I met him through Walter Tejada. Walter had been a community organizer for more than a decade and was the de facto leader of a large and growing Hispanic community in Northern Virginia. Walter was indefatigable. He was becoming a political powerhouse in Arlington and would be elected to the Arlington County Board in 2003. Years later he would become the first Latino to Chair the County Board.
At the time Tim Kaine was Lieutenant Governor of Virginia with big ambitions. Demographics were changing rapidly in Virginia and suddenly, for Democrats, the Northern Virginia region was a rich source of votes and a key to electoral victory statewide. He was attending a reception for Walter high up on the terrace of what was then the Rosslyn Key Bridge Marriot Hotel. There was such a 'gee-whiz' aura about Kaine. He had a broad smile and an immediately likeable persona; greeted everyone in such an authentic, endearing manner -'Llamame Tim' he would say. He spoke adeptly to everyone in Spanish and followed conversations with excellent responses. He even answered reporter's questions in the language. It was the first time I heard him speak about his time in Honduras and his Catholic faith. His friendliness, his use of Spanish, his bright, optimistic smile and good natured banter made him instantly attractive and charming.
Early on Kaine & Tejada organized and attended each other's events across N. Va. in venues such as the Marriott at Key Bridge and the Salsa Room on Columbia Pike. This photo from 2008 was taken at the Marriot.
I would again meet the Governor, then Democratic Party Chair and finally Senator, at public events over the next decade. On each occasion he was equally attentive and always supportive of a progressive local agenda. Most of the times we met it was at Tejada's insistence. Kaine was a supporter and proponent of Walter and backed him whenever and wherever possible. In the meantime Walter had built himself a solid reputation as a loyal soldier and solid Democrat. During the elections for Governor and especially Senator it was Tejada who organized, pounded the pavement and rallied the troops for Tim in our area -and helped him achieve the margin of victory he needed.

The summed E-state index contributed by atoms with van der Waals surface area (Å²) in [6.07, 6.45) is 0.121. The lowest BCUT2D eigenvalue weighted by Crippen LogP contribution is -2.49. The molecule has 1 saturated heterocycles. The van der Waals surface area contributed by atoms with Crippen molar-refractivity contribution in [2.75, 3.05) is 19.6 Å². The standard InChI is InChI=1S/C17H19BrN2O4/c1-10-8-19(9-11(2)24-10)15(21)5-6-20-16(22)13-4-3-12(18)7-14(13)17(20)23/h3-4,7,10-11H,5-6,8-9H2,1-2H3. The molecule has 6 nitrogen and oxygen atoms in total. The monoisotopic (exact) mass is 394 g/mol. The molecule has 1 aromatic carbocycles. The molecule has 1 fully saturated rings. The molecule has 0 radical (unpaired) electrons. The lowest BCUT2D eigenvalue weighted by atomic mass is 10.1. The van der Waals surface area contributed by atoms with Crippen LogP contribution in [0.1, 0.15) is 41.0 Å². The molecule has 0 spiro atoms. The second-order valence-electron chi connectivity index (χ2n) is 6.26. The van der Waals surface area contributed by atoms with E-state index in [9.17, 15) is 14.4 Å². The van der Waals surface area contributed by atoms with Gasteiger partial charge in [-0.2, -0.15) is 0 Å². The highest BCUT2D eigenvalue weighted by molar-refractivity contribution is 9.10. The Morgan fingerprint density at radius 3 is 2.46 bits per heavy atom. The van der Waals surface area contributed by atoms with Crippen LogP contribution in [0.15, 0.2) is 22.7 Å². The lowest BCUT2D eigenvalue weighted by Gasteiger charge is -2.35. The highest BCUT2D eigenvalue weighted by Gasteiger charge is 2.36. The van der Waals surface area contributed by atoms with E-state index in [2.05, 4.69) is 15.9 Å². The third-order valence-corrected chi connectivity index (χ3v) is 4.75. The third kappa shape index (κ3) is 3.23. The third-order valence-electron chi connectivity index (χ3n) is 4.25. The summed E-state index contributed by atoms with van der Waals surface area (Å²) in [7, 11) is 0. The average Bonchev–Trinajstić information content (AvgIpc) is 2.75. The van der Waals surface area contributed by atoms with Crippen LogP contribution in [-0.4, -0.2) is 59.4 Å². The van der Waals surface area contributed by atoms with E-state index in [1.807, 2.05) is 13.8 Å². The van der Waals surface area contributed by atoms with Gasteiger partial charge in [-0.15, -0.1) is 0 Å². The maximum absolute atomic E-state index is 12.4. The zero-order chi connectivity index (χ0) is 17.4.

The last time I had the pleasure of hosting the good Senator from Virginia was in March of this year. The National Association of Hispanic Publications (NAHP) put forward a Legislative Summit on the Hill and at the National Press Building. It was an historic event in that both African American (NNPA) and Hispanic publishers joined together for the first time to sponsor a combined Summit. We also partnered with the Congressional Hispanic Caucus Institute to produce the 3 day conference. Our liaison at CHCI was a wonderful young Ecuadoran American, Irving Burbano. He was an ex-Kaine staffer and raved about the cooperative and egalitarian spirit of the Senator's office, the open door policy and the collective spirit of the team. He managed to get our invitation in front of the Senator who accepted the invitation to be our keynote speaker at the plenary luncheon.